In Elie Wiesel's Night, why was Elie's father struck by the gypsy?

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M.P. Ossa | College Teacher | (Level 1) Distinguished Educator

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When Elie and his father were taken to the camps they ended up in Auschwitz which was one of the worst barracks to inhabit. It was a system of snitching and cruelty that involved the Nazis using prisoners to watch over one another, sometimes exerting unnecessary cruelty over the others in aims to get treated better by the Germans. 

Elie's father, Schlomo, simply asked where were the toilets, as he needed to go to the bathroom. The "Gypsy" was by then the prisoner in charge of the supervision of those barracks. As his name entails, the "gypsy" was a man of suspicious background and so he may have been more cruel to the others than the Germans would have been, especially if they were to receive special treatment from the Nazis.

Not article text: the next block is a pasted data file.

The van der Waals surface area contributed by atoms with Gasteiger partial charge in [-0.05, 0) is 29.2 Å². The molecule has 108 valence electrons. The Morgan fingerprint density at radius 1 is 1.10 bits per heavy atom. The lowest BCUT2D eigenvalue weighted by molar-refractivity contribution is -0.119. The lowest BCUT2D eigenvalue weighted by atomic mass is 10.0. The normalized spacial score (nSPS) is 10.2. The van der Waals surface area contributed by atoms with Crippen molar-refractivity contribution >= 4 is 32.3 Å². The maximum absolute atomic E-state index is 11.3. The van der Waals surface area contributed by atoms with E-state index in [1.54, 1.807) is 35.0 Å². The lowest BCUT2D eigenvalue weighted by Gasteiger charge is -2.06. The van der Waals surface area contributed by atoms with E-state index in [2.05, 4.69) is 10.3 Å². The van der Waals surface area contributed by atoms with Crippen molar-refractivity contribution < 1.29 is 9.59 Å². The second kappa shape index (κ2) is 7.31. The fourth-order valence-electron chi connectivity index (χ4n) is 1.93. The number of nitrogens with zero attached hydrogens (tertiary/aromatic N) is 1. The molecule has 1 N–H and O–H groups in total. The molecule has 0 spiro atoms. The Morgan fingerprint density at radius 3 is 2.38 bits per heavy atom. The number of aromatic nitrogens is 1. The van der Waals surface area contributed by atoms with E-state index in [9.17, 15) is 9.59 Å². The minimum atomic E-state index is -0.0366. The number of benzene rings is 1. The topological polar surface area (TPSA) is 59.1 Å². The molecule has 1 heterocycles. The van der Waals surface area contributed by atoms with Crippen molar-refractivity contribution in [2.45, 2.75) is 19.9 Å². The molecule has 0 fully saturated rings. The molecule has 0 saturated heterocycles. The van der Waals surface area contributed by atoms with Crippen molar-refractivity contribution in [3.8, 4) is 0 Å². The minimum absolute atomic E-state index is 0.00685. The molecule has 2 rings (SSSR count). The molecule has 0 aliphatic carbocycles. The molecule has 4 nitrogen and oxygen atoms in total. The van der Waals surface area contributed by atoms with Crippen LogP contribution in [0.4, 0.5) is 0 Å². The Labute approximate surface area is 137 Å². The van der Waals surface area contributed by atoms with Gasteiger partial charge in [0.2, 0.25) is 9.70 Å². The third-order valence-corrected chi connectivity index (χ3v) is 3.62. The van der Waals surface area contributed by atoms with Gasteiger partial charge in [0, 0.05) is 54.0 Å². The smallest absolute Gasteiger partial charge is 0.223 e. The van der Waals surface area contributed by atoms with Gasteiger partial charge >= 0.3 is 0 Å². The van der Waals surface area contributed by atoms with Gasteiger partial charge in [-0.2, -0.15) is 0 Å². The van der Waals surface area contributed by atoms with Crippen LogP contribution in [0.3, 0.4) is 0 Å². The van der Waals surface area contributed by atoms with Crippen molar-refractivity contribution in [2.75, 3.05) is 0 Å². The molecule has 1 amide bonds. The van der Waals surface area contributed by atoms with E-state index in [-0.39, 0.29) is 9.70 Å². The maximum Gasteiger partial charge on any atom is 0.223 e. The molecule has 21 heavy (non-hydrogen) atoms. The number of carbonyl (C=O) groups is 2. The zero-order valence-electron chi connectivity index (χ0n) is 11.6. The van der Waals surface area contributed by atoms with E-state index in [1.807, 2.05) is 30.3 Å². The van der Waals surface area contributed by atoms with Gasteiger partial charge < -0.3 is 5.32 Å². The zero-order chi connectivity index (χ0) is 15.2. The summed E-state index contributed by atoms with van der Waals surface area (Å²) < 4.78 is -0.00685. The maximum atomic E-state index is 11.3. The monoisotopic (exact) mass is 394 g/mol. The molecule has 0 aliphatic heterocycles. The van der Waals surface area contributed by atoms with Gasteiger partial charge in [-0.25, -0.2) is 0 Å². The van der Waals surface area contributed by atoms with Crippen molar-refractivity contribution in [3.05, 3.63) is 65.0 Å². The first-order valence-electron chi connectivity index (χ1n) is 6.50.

...he slapped my father with such force that he fell down and then crawled back to his place on all fours.

This incident marks yet another sign of the pathetic nature of the situations that the Jews had to undergo at the hands of their torturers. 

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